AI finding drugs, and the latest telescopes

What do two experts think the future holds for their fields?
09 March 2021

Interview with 

Bahijja Raimi-Abraham, King's College London, John Zarnecki, Open University,


A large astronomical telescope against a dark starry sky.


Looking forward to the year ahead, which will hopefull be better than the one before. Adam Murphy asked pharmacist Bahijja Raimi-Abraham, and space scientist John Zarnecki, what the future might hold for their respective fields...

Bahijja - Well, we know that 2020 has actually been a year that we saw big advances and advancements in technology. And over the last few years there's been growing interest in the use of artificial intelligence and machine learning in drug discovery and drug development. And I really see this expanding even more. There's already one big company that is focused on drug discovery using artificial intelligence and there are more that are popping up. And I really feel that this is something that we're going to see more of. Having artificial intelligence machine learning to support drug discovery, so that's identification of new chemical entities, drug development, which is making the medicines, having the help of AI has been shown to speed things up to get improved accuracy of targets. And I just think there's going to be so much more that we'll see in that area. So really just technology and merging that in a synergistic way with health and drug development and medicine, I really think that's something we're going to see more of in not just this year, but in the future.

Adam - And John, we were talking earlier, you mentioned the James Webb telescope. So can you tell us a little bit about that? What's that hopefully going to do if it actually gets launched this year? I know there's been a chain of delays!

John - Well, the James Webb, I think is seen by most people as the successor to the Hubble space telescope. It's different in many respects, partly of course, because Hubble was launched in 1990. So it really, really is old technology. James Webb is very different. But one of the main differences is that it's going to be looking in the infrared part of the spectrum as opposed to the visible and the ultra violet as with Hubble. And this means that it's going to be able to look, in particular, in some regions of our galaxy and the universe that are sort of obscured by dust, for example. And we're going to be able to peer into the cool universe, the colder regions, the regions where stars are forming, for example, that are completely or pretty much obscured to the Hubble. So that's very exciting, and it's an enormous telescope. I can't remember the aperture, but several times bigger than Hubble and it's, in fact, much too big to fit under the fairings, under the nose cone of the launch vehicle. So it has to be sort of deployed like the petals of a flower once it's in orbit and that's going to be pretty scary.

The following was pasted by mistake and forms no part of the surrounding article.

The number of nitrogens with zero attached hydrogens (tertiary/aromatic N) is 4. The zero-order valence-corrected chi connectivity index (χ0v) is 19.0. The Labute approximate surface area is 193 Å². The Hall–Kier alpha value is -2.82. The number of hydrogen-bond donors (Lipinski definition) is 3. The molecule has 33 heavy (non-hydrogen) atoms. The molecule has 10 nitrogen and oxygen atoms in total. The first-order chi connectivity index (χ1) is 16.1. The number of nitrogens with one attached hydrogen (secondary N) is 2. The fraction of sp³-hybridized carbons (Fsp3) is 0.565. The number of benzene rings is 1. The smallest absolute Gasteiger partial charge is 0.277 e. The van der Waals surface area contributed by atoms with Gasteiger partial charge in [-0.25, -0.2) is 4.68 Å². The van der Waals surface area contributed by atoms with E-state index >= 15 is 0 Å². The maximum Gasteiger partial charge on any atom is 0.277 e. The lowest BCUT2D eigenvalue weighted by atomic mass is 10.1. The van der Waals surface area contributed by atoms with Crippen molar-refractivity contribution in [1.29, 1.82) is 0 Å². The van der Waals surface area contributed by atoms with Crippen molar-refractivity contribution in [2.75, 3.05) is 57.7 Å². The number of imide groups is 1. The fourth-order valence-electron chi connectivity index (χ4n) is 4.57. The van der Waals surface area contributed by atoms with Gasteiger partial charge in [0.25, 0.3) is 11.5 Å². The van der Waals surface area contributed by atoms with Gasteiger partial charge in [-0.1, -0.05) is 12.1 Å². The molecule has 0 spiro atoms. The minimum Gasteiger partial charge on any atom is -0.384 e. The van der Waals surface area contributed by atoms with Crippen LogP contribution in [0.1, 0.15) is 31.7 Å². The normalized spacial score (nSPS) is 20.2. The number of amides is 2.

Adam - Do you think it has the potential to be the same kind of paradigm shift the Hubble was?

John - Yes, absolutely. And one area where it could make a real impact is in the study of exoplanets. So of course that is something that the discovery of the first exoplanets actually happened after Hubble was launched. We'd never heard of real exoplanets when Hubble was launched. And it will have the capability in particular to look at the atmospheres of some of the exoplanets that we've already discovered. We know of about 5,000 I think already. But we now are just really on the verge of being able to look at the atmospheres of some of these exoplanets and looking at the constituents, some of the gases that make up the atmosphere. And there's just the possibility that one could see, and I realise I'm sticking my neck out here, but you could see some indication of life - or at least biological activity - by looking at particular biosignatures in the atmosphere of these exoplanets. So that's, I think, one of the many areas where JWST could be incredibly exciting.



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